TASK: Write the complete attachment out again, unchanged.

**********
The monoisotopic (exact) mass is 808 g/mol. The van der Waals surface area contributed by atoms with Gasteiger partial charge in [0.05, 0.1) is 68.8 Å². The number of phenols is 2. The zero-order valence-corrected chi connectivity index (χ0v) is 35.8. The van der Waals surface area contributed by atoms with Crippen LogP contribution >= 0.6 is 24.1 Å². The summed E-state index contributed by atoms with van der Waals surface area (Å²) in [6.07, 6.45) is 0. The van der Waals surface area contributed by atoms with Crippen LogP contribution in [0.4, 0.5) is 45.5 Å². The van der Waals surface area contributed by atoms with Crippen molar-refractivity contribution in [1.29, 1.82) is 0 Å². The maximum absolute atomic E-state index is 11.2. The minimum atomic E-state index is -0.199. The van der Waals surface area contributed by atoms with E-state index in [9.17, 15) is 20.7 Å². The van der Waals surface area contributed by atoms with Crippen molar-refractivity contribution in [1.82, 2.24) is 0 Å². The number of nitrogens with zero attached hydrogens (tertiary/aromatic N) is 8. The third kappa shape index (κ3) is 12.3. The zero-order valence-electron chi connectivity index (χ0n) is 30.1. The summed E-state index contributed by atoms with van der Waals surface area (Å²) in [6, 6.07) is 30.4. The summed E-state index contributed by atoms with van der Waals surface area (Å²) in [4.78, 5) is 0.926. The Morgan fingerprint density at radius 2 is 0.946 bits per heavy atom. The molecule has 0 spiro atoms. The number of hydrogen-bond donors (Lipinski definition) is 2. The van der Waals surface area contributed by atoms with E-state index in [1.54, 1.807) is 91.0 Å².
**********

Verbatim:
The monoisotopic (exact) mass is 808 g/mol. The van der Waals surface area contributed by atoms with Gasteiger partial charge in [0.05, 0.1) is 68.8 Å². The number of phenols is 2. The zero-order valence-corrected chi connectivity index (χ0v) is 35.8. The van der Waals surface area contributed by atoms with Crippen LogP contribution >= 0.6 is 24.1 Å². The summed E-state index contributed by atoms with van der Waals surface area (Å²) in [6.07, 6.45) is 0. The van der Waals surface area contributed by atoms with Crippen LogP contribution in [0.4, 0.5) is 45.5 Å². The van der Waals surface area contributed by atoms with Crippen molar-refractivity contribution in [1.29, 1.82) is 0 Å². The maximum absolute atomic E-state index is 11.2. The minimum atomic E-state index is -0.199. The van der Waals surface area contributed by atoms with E-state index in [9.17, 15) is 20.7 Å². The van der Waals surface area contributed by atoms with Crippen molar-refractivity contribution in [1.82, 2.24) is 0 Å². The number of nitrogens with zero attached hydrogens (tertiary/aromatic N) is 8. The third kappa shape index (κ3) is 12.3. The zero-order valence-electron chi connectivity index (χ0n) is 30.1. The summed E-state index contributed by atoms with van der Waals surface area (Å²) in [6, 6.07) is 30.4. The summed E-state index contributed by atoms with van der Waals surface area (Å²) in [4.78, 5) is 0.926. The Morgan fingerprint density at radius 2 is 0.946 bits per heavy atom. The molecule has 0 spiro atoms. The number of hydrogen-bond donors (Lipinski definition) is 2. The van der Waals surface area contributed by atoms with E-state index in [1.54, 1.807) is 91.0 Å².